Capital diary

Jack Layton remembered with a jack pine that leans to the left

Capital diary

Photograph by Mitchel Raphael

The Jack pine and Layton’s ashes

The late Jack Layton once asked the residents of the Toronto Islands if there would be a place there for him and his wife, Toronto NDP MP Olivia Chow, when they retired. Layton was a champion of the islanders. He helped them fight efforts by the city to expropriate their homes in the 1980s. Layton and Chow, as well as Layton’s children, even house-sat for some of them over the years. When Layton died on Aug. 22, 2011, there was a flurry of emails among islanders over how to remember Layton. They decided a tree in his honour would be best and chose a Jack pine, the subject of the iconic Tom Thomson painting. The name aside, it was thought the tree symbolized Layton. The needles grow in pairs, which they said represented Layton and Chow. The cones open under extreme heat and the islanders noted that it was often the first tree to come back after a forest fire. Even after a defeat, they said, “Jack always returned with a smile.” But because the tree is quite “gnarly,” according to the islander tasked with finding the tree, and few nurseries carry them, it was quite a quest to track one down.

Last week, Chow and many members of the Layton family, including son Mike Layton, daughter Sarah Layton and granddaughters Beatrice Campbell and Solace Campbell, arrived on the island for a ceremony to mark the tree planting and the installation of a commemorative plaque. The family was greeted by a marching band and children on stilts. Islanders spoke of the fond memories they had of Layton, including how he raised money at island charity events using his well-known auctioneer skills. “He once even auctioned off his pants,” the gathering was told. “He was a serious politician, but he loved to have a good time.” The islanders said it was pure coincidence that when you face the plaque and look at the tree it leans to the left. The ceremony included a small sprinkling of Layton’s ashes under the tree. Some of Layton’s ashes were also scattered in a family plot in his hometown of Hudson, Que., last October. His remaining ashes will be placed at the Toronto Necropolis on Aug. 22.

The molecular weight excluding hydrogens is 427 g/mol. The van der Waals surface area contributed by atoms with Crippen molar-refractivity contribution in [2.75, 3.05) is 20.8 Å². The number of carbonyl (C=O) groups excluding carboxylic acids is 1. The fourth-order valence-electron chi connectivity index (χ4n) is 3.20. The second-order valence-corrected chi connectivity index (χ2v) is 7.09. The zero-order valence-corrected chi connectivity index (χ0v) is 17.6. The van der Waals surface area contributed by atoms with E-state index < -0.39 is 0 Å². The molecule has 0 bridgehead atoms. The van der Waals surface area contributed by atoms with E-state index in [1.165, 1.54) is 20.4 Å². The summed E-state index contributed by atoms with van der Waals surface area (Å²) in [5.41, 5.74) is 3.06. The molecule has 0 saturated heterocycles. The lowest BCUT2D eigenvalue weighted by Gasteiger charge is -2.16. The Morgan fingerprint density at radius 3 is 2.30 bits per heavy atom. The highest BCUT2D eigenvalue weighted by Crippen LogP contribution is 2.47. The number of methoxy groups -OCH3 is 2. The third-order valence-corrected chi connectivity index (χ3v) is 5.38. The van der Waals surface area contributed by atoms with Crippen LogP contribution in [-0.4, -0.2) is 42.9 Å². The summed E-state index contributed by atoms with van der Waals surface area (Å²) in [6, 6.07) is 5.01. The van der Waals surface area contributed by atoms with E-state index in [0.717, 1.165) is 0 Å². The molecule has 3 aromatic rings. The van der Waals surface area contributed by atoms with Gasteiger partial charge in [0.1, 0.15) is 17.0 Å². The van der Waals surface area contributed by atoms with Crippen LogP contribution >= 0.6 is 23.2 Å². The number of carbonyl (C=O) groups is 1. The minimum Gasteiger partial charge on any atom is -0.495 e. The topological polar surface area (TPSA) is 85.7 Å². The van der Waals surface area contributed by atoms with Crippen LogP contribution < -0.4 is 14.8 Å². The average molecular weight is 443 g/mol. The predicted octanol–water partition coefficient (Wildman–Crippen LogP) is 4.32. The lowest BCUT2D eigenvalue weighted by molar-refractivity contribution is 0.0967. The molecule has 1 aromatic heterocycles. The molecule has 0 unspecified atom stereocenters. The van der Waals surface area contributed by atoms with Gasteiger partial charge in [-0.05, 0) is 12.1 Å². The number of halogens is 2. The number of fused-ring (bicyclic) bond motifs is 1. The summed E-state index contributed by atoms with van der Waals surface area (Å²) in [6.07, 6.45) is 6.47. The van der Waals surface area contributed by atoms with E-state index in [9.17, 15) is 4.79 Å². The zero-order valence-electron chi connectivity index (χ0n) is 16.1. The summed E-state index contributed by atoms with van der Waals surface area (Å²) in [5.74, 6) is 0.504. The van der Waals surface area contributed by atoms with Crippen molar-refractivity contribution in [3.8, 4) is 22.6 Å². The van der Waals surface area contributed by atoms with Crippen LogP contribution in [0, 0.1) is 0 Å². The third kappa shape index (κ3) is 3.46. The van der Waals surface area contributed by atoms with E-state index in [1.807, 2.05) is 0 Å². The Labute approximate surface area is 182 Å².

Saving Leo Tolstoy

When Vancouver NDP MP Libby Davies cleaned out some old books, her partner, Kim Elliott, went on a rescue mission. “The box of books was on the steps for the Canadian Diabetes Association,” says Davies. Elliott saw two books Davies had from her youth. One was Leo Tolstoy’s War and Peace, which Davies read at 13. The book was an old paperback with the cover long gone. Davies says if she ever chose to read it again, she would just get a new copy. The other book was Tolstoy’s Anna Karenina. Davies is a huge fan of Tolstoy, in part because the 19th-century novelist helped finance the Doukhobors, a group of Christian pacifists living in Russia, so they could come to Canada. Davies has met several of the descendents of the Doukhobors who ended up settling in British Columbia. She also admired the way Tolstoy renounced his aristocracy, as well as his outreach to the serfs. In a way, she says, he reminded her of Jack Layton, who came from a privileged family but worked for the common person. Both books are back on her shelf—for now.

Teapot beats Peter MacKay

Last year, Defence Minister Peter MacKay came in first at the lobster-banding contest at the Pictou Lobster Carnival, an event in his Nova Scotia riding that first began in 1934. The contest is to band 12 lobsters’ claws in the fastest time. This year, MacKay finished second, with a time of one minute and 28 seconds. He was beat by local lobster fisherman Dana Johnson, a lobster-banding legend known as “Teapot,” who finished the task in just 40 seconds. Before 2011, MacKay came in first several times, but those were always years when Teapot was absent.

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